Alex Cunningham is no doubt extraordinary. She is am amalgamation of her father, Ron Cunningham, known early in his career for his artistic inspirations as a principal dancer and choreographer with the Boston Ballet and her mother, Carinne Binda-Cunningham, known for her poise and beauty and technical expertise as a soloist, also with the Boston Ballet.


Carinne Binda-Cunningham
Photo: Sacramento Ballet
For the past 27 years the Sacramento community has been blessed with Ron Cunningham's creativity and artistic vision as Director of the Sacramento Ballet, and for the past 24 years we have enjoyed Carinne Binda's Cunningham's work alongside her husband on both creative and technical aspects of the ballets performed over their tenure at the Sacramento Ballet.

Now, that was just the lead-in to the reason for this brief "Artist Spotlight" article, and I apologize ahead of time to you,  Alex, for putting the added pressure on you.

Alexandra Cunningham
Photo: Sacramento Ballet
The Sacramento Community Center Theater should be packed Thursday night at the opening of Swan Lake, to see the culmination, the coming together, the apex of three brilliant artists' careers who not only share a love of ballet, but have something much more - they are family.

And when Miss Alexandra Cunningham steps on the stage to dance the roles of Odile and Odette, it is my hope that Sacramento stands up and takes notice of the trio of Cunningham's that have given so much to Sacramento!

I will be the first to stand and applaud them in their hard work and tremendous efforts to bring joy and art through the beauty of the ballet to the Sacramento community.




Now is the time to purchase your tickets before they sell out! There will be four performances of this incredible production of the grand ballet Swan Lake. Purchase tickets by clicking this link.


Opening night March 26 @ 7:30pm followed by three additional performances.
March 27 @ 7:30pm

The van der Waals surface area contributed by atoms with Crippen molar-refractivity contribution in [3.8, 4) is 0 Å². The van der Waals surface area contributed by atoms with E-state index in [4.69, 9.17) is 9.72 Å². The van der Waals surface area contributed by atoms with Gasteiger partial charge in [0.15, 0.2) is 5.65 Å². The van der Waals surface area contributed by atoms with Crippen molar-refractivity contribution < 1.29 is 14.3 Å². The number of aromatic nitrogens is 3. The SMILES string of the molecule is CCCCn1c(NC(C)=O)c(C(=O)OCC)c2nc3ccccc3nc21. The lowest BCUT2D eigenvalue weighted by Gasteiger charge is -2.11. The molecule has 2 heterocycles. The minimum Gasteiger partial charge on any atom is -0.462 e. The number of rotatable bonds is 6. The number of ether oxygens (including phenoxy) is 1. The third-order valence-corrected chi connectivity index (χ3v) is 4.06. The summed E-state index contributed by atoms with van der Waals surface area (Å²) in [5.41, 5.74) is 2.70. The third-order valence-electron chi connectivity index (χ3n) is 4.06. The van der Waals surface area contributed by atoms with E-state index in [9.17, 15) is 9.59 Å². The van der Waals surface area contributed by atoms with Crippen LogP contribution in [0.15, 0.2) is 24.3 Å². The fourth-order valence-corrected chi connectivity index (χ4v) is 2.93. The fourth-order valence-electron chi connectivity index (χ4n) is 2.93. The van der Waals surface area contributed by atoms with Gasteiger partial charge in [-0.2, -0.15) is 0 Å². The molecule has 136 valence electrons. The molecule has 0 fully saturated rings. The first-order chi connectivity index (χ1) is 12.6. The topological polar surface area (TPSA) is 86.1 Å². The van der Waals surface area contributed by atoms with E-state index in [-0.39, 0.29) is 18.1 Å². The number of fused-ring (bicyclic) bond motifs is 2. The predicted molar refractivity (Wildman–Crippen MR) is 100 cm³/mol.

March 28 @ 7:30pm
March 29 @ 2pm

Friday, March 6, 2015

Alexandra Cunningham and Susan Gartell prepare to take the Sacramento Community Center Theater's stage in the classical ballet Swan Lake

Two maidens, Alexandra Cunningham and Susan Gartell, some two decades ago, were both captivated by the beauty and grace of ballerinas moving on stage. But unlike Swan Lake's Odette, they were not subjugated by an evil prince; their holder was the dance- its power drawing them out of the forest of callings, and onto a clear and chosen path to becoming ballerinas.

Alexandra Cunningham
Sacramento Ballet
Cunningham, a dancer with the Sacramento Ballet and Gartell, a dancer with the Milwaukee Ballet, both being the epitome of grace and beauty, took time out of their busy schedules preparing to take the stage March 26th through the 29th in the the Sacramento Ballet's production of the classical ballet Swan Lake to give an interview about the exciting upcoming production.

Susan Gartell
Milwaukee Ballet
Each ballerina will assume dual roles of Odette and Odile, for two of the four performances. Neither has performed either role. Gartell has performed in Swan Lake as a professional dancer. But this will be Cunningham's first professional performance of Swan Lake.

Gartell said that Swan Lake is a great story about betrayal, redemption, falling in love and many human experiences and emotions and even though technique and stamina are important, she was quick to point out that "you can't do it {the ballet} without that," however "you have to make the audience love you and care about you."